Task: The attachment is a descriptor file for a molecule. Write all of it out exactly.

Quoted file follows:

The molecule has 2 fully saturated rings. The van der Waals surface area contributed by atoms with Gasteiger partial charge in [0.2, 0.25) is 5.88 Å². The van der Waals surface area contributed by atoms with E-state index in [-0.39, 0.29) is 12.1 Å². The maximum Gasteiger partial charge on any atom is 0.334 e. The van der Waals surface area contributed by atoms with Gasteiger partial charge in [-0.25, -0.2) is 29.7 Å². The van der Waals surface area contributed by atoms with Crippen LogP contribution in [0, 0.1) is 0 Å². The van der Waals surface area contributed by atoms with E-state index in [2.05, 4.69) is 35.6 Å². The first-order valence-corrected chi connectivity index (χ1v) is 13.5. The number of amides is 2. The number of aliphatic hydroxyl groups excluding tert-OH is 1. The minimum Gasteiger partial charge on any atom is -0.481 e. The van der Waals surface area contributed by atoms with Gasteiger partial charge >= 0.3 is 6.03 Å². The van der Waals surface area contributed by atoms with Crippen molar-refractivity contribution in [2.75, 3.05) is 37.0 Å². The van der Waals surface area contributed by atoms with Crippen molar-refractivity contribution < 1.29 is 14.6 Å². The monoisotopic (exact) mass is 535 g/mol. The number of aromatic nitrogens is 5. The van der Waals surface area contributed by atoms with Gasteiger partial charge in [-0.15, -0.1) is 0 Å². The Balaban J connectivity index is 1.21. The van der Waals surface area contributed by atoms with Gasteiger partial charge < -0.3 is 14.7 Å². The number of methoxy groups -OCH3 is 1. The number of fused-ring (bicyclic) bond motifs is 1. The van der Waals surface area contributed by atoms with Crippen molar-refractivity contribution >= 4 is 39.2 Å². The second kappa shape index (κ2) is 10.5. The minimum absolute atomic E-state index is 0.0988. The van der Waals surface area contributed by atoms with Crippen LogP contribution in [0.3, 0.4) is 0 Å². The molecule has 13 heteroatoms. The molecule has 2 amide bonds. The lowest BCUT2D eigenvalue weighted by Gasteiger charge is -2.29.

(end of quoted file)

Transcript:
The molecule has 2 fully saturated rings. The van der Waals surface area contributed by atoms with Gasteiger partial charge in [0.2, 0.25) is 5.88 Å². The van der Waals surface area contributed by atoms with E-state index in [-0.39, 0.29) is 12.1 Å². The maximum Gasteiger partial charge on any atom is 0.334 e. The van der Waals surface area contributed by atoms with Gasteiger partial charge in [-0.25, -0.2) is 29.7 Å². The van der Waals surface area contributed by atoms with Crippen LogP contribution in [0, 0.1) is 0 Å². The van der Waals surface area contributed by atoms with E-state index in [2.05, 4.69) is 35.6 Å². The first-order valence-corrected chi connectivity index (χ1v) is 13.5. The number of amides is 2. The number of aliphatic hydroxyl groups excluding tert-OH is 1. The minimum Gasteiger partial charge on any atom is -0.481 e. The van der Waals surface area contributed by atoms with Gasteiger partial charge >= 0.3 is 6.03 Å². The van der Waals surface area contributed by atoms with Crippen molar-refractivity contribution in [2.75, 3.05) is 37.0 Å². The van der Waals surface area contributed by atoms with Crippen molar-refractivity contribution < 1.29 is 14.6 Å². The monoisotopic (exact) mass is 535 g/mol. The number of aromatic nitrogens is 5. The van der Waals surface area contributed by atoms with Gasteiger partial charge in [-0.15, -0.1) is 0 Å². The Balaban J connectivity index is 1.21. The van der Waals surface area contributed by atoms with Gasteiger partial charge < -0.3 is 14.7 Å². The number of methoxy groups -OCH3 is 1. The number of fused-ring (bicyclic) bond motifs is 1. The van der Waals surface area contributed by atoms with Crippen molar-refractivity contribution >= 4 is 39.2 Å². The second kappa shape index (κ2) is 10.5. The minimum absolute atomic E-state index is 0.0988. The van der Waals surface area contributed by atoms with Crippen LogP contribution in [0.3, 0.4) is 0 Å². The molecule has 13 heteroatoms. The molecule has 2 amide bonds. The lowest BCUT2D eigenvalue weighted by Gasteiger charge is -2.29.